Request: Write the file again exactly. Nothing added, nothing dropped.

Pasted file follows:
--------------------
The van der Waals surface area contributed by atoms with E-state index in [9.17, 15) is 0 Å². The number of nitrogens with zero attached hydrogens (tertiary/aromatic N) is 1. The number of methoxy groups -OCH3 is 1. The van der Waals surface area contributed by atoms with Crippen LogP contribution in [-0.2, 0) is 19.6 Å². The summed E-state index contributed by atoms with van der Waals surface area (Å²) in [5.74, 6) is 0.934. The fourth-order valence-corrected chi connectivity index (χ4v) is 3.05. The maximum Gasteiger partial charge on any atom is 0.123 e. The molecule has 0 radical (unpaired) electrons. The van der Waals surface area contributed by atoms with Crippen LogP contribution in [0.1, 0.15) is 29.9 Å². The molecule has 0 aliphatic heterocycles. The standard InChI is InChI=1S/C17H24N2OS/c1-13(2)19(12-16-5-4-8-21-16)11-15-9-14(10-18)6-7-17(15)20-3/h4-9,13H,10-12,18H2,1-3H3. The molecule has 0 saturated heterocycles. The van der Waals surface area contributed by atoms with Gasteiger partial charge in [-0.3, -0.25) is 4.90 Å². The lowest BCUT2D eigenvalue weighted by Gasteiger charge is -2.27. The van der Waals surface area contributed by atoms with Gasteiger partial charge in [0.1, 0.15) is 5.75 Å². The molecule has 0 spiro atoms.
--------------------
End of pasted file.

The van der Waals surface area contributed by atoms with E-state index in [9.17, 15) is 0 Å². The number of nitrogens with zero attached hydrogens (tertiary/aromatic N) is 1. The number of methoxy groups -OCH3 is 1. The van der Waals surface area contributed by atoms with Crippen LogP contribution in [-0.2, 0) is 19.6 Å². The summed E-state index contributed by atoms with van der Waals surface area (Å²) in [5.74, 6) is 0.934. The fourth-order valence-corrected chi connectivity index (χ4v) is 3.05. The maximum Gasteiger partial charge on any atom is 0.123 e. The molecule has 0 radical (unpaired) electrons. The van der Waals surface area contributed by atoms with Crippen LogP contribution in [0.1, 0.15) is 29.9 Å². The molecule has 0 aliphatic heterocycles. The standard InChI is InChI=1S/C17H24N2OS/c1-13(2)19(12-16-5-4-8-21-16)11-15-9-14(10-18)6-7-17(15)20-3/h4-9,13H,10-12,18H2,1-3H3. The molecule has 0 saturated heterocycles. The van der Waals surface area contributed by atoms with Gasteiger partial charge in [-0.3, -0.25) is 4.90 Å². The lowest BCUT2D eigenvalue weighted by Gasteiger charge is -2.27. The van der Waals surface area contributed by atoms with Gasteiger partial charge in [0.1, 0.15) is 5.75 Å². The molecule has 0 spiro atoms.